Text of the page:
It may be, dear Christian, that you have not yet found it within yourself to believe that your old nature is dead—and so you dare not reckon it to be dead (see Romans 6:11).
So, you continue to live under the delusion that your old fallen, corrupt nature is you—and is still a controlling tyrant over you (for if you are a Christian, then it is a delusion to think that your are dominated by your corrupt natrure). Do you fear that you will never make any progress in bearing spiritual fruit?
But this does not change the fact: if you really are a Christian, then your “old man” has been crucified with Christ. When the Lord Jesus Christ sent the Holy Spirit to regenerate you, the domination of your old man was broken—crucified.
The apostle Paul is not overstating this truth when he expresses it as follows: “Therefore if any man be in Christ, he is a new creature: old things are passed away; behold, all things are become new” (2 Corinthians 5:17).
You are “freed from sin” already, says the apostle (Romans 6:7). So, it is now possible for you to choose not to sin, and to successfully resist temptations to sin, and to break your sinful habits.
This is a true freedom of the will, that has been given to you at your conversion. And this ability to succeed in resisting sin, to succeed in walking in newness of life and to succeed in bearing spiritual fruit1 is all being continually enabled within you by the Holy Spirit who indwells you (Romans 7:4; see also Galatians 5:22: Ephesians 5:9).
But it is your responsibility to use your God-given ability.
All Christians down the centuries are commanded by the apostle Paul, who was moved to command us by the Holy Spirit: “work out your own salvation with fear and trembling. For it is God which worketh in you both to will and to do of his good pleasure”2 (Philippians 2:12-13).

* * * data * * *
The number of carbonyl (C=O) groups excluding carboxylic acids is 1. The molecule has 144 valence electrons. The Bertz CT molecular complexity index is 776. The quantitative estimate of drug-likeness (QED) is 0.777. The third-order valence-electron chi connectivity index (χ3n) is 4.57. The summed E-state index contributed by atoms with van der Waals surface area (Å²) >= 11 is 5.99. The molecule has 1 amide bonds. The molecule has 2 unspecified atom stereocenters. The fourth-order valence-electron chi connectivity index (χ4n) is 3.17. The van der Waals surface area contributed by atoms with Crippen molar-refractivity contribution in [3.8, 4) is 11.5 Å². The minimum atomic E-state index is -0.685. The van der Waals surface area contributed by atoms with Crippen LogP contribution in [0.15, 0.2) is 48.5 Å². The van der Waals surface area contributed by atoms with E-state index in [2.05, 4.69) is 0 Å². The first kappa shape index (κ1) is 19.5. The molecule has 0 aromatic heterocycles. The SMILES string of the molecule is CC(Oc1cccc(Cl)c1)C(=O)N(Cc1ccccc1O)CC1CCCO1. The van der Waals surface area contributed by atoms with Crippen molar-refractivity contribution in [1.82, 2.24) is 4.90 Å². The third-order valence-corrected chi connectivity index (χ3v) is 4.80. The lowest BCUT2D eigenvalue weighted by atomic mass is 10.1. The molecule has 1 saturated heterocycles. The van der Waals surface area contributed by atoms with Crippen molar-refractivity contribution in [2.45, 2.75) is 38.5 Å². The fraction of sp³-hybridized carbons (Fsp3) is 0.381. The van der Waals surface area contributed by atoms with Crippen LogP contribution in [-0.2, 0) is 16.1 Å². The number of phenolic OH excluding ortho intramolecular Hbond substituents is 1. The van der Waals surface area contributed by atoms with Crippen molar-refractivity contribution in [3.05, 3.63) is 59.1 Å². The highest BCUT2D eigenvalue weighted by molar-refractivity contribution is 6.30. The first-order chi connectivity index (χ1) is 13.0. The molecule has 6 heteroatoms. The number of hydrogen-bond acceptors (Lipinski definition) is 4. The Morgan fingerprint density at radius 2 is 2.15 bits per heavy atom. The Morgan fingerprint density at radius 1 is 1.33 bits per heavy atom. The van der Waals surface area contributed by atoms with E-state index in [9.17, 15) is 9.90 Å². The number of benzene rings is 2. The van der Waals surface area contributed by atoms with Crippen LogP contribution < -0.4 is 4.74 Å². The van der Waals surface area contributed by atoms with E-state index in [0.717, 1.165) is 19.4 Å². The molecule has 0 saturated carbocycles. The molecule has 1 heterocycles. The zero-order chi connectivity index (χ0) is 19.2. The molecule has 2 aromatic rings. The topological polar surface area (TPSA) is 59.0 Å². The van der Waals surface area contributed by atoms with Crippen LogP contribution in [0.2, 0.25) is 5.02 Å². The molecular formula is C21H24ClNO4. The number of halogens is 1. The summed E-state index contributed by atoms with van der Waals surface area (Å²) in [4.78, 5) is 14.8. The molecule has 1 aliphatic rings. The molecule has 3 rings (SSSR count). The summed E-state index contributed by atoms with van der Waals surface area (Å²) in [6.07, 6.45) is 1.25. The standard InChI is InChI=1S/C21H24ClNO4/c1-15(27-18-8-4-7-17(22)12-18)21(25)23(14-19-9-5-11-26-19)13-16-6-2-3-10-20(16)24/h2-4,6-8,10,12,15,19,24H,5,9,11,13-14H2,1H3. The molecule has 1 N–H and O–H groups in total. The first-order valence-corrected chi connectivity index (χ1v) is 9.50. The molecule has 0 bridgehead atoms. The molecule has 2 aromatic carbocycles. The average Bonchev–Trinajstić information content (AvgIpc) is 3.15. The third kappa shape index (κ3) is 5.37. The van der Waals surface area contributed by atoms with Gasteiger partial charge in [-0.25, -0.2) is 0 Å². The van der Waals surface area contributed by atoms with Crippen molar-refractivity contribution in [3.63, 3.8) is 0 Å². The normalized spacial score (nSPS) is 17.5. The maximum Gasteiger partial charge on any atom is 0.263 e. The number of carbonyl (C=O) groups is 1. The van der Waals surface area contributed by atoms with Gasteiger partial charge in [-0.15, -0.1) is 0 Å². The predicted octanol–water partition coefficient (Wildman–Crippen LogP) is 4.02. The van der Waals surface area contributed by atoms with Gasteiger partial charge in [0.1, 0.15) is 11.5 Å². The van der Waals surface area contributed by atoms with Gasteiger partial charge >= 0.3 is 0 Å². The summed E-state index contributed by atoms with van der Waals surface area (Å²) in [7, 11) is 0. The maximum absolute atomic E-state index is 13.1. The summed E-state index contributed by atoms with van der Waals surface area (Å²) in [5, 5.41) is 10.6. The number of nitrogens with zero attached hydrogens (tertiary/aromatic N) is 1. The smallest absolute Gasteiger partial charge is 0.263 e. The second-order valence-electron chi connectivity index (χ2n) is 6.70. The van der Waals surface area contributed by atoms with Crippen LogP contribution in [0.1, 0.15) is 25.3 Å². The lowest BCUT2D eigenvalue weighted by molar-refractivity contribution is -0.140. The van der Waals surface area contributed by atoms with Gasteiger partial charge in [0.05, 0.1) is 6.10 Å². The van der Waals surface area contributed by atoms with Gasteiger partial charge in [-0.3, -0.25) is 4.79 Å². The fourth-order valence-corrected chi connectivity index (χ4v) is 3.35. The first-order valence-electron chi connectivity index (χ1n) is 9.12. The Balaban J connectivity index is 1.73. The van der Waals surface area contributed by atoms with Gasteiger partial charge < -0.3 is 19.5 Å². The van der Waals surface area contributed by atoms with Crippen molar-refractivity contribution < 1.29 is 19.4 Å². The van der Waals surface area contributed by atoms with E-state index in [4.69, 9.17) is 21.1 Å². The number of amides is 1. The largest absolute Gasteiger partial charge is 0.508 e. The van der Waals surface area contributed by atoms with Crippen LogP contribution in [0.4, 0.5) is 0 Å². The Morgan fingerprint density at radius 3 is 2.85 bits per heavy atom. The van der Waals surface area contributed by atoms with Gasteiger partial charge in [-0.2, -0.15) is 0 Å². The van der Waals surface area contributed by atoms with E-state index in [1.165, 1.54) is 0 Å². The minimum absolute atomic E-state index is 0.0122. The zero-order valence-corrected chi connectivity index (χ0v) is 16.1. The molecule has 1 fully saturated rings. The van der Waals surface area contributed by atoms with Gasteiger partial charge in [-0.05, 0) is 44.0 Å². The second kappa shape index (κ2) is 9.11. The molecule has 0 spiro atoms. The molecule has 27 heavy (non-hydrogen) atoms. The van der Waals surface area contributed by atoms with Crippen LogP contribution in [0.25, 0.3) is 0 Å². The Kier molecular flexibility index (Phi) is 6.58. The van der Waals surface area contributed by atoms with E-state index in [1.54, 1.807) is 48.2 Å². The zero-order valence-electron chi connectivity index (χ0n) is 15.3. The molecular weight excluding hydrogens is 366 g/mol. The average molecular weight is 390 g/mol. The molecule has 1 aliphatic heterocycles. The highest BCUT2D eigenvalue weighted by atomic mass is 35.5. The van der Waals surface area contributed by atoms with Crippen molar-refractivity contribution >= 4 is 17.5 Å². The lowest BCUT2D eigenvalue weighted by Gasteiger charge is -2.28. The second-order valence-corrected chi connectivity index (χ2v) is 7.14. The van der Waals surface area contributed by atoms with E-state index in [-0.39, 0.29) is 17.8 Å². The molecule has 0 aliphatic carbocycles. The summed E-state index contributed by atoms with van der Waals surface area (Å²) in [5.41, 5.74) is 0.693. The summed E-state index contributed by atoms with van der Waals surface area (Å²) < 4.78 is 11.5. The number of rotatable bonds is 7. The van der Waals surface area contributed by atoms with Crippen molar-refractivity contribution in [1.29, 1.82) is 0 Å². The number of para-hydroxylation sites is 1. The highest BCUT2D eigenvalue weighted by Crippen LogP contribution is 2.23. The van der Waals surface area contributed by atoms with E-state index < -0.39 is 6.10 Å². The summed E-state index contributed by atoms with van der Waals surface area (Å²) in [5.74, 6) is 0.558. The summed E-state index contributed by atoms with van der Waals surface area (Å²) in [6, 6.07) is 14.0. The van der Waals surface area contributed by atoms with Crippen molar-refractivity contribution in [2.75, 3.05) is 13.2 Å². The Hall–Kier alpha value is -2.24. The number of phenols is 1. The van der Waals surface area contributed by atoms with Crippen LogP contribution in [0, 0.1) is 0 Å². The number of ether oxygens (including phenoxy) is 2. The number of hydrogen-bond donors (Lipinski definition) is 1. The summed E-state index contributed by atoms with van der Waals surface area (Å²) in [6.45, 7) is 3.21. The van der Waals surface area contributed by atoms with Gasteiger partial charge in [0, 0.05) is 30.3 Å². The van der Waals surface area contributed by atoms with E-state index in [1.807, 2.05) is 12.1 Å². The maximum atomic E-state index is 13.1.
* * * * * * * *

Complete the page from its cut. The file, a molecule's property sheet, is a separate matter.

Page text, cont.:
Work out your own salvation, Christian! Discover and prove that God really is at work within you, and that he has given you the power and the responsibility to live a new life in which you both will and do what is good and pleasing to him.
As you take definite steps in your new life in Christ, you are increasingly putting away your old life.
Although you will not reach a state of perfect sinlessness during the remainder of your life on earth—a state in which it is impossible to sin—yet you will indeed grow and mature in the Christian life, and you will increasingly “put off concerning the former conversation the old man, which is corrupt according to the deceitful lusts” (Ephesians 4:22).
This is what we call mortification: reckoning yourself dead to your old way of life and putting your old ways out of your new life.
God is working in you, Christian! This is why true Christians persevere in the faith, living an increasingly sanctified life. They strive to live as Paul lived: “But I keep under my body3, and bring it into subjection” (1 Corinthians 9:27).
The ancient Greek ascetics and the Gnostics (who sought to make a hybrid of Christianity and Greek asceticism4) believed that the material world, including human bodies, is inherently evil. And therefore, much of their religion consisted in abstaining from the “physical realm”.
The truth is, however, that nowhere does the Bible teach that physical things—including human bodies, natural sexual desires or normal appetites for food and drink—are in themselves evil.
Ascetic practice “as an aid to the religious life” has continued in various forms to this day. But the truth is, in Paul’s teaching on the remaining indwelling sin in the Christian soul, when he spoke about the flesh, the body of death and the old man he did not mean our muscles, nerves, hormones, organs and bones.
The apostle was using an analogy to explain this sinful nature, where it remains in Christians but no longer dominates them. He described this sinfulness in a metaphor. In the same way as I should think of my body as not being me (for the actual conscious me is my spirit within my body), so true Christians come to understand that at their regeneration, the Holy Spirit has set them free from being under the control of their fallen sinfulness (see John 8:36; Romans 8:2, 10), so that their remaining sinfulness is not me any more (Romans 7:17).